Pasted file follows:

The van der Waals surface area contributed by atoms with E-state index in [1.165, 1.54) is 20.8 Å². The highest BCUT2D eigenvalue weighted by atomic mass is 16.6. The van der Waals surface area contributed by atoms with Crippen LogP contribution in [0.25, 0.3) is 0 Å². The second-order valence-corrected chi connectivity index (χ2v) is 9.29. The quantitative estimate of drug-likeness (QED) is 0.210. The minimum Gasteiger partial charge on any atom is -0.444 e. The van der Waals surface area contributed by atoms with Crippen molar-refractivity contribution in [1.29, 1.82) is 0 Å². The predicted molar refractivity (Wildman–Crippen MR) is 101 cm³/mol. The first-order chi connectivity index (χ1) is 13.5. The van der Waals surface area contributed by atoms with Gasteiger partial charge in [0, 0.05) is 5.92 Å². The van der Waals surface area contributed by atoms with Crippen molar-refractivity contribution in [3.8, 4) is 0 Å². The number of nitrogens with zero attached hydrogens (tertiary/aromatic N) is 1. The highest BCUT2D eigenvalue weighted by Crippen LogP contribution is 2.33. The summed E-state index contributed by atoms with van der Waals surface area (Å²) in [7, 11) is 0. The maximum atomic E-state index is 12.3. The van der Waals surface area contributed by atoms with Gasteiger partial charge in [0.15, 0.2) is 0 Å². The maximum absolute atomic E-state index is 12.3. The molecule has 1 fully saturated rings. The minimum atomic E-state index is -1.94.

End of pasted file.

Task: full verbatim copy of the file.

The van der Waals surface area contributed by atoms with E-state index in [1.165, 1.54) is 20.8 Å². The highest BCUT2D eigenvalue weighted by atomic mass is 16.6. The van der Waals surface area contributed by atoms with Crippen LogP contribution in [0.25, 0.3) is 0 Å². The second-order valence-corrected chi connectivity index (χ2v) is 9.29. The quantitative estimate of drug-likeness (QED) is 0.210. The minimum Gasteiger partial charge on any atom is -0.444 e. The van der Waals surface area contributed by atoms with Crippen molar-refractivity contribution in [1.29, 1.82) is 0 Å². The predicted molar refractivity (Wildman–Crippen MR) is 101 cm³/mol. The first-order chi connectivity index (χ1) is 13.5. The van der Waals surface area contributed by atoms with Gasteiger partial charge in [0, 0.05) is 5.92 Å². The van der Waals surface area contributed by atoms with Crippen molar-refractivity contribution in [3.8, 4) is 0 Å². The number of nitrogens with zero attached hydrogens (tertiary/aromatic N) is 1. The highest BCUT2D eigenvalue weighted by Crippen LogP contribution is 2.33. The summed E-state index contributed by atoms with van der Waals surface area (Å²) in [7, 11) is 0. The maximum atomic E-state index is 12.3. The van der Waals surface area contributed by atoms with Gasteiger partial charge in [0.15, 0.2) is 0 Å². The maximum absolute atomic E-state index is 12.3. The molecule has 1 fully saturated rings. The minimum atomic E-state index is -1.94.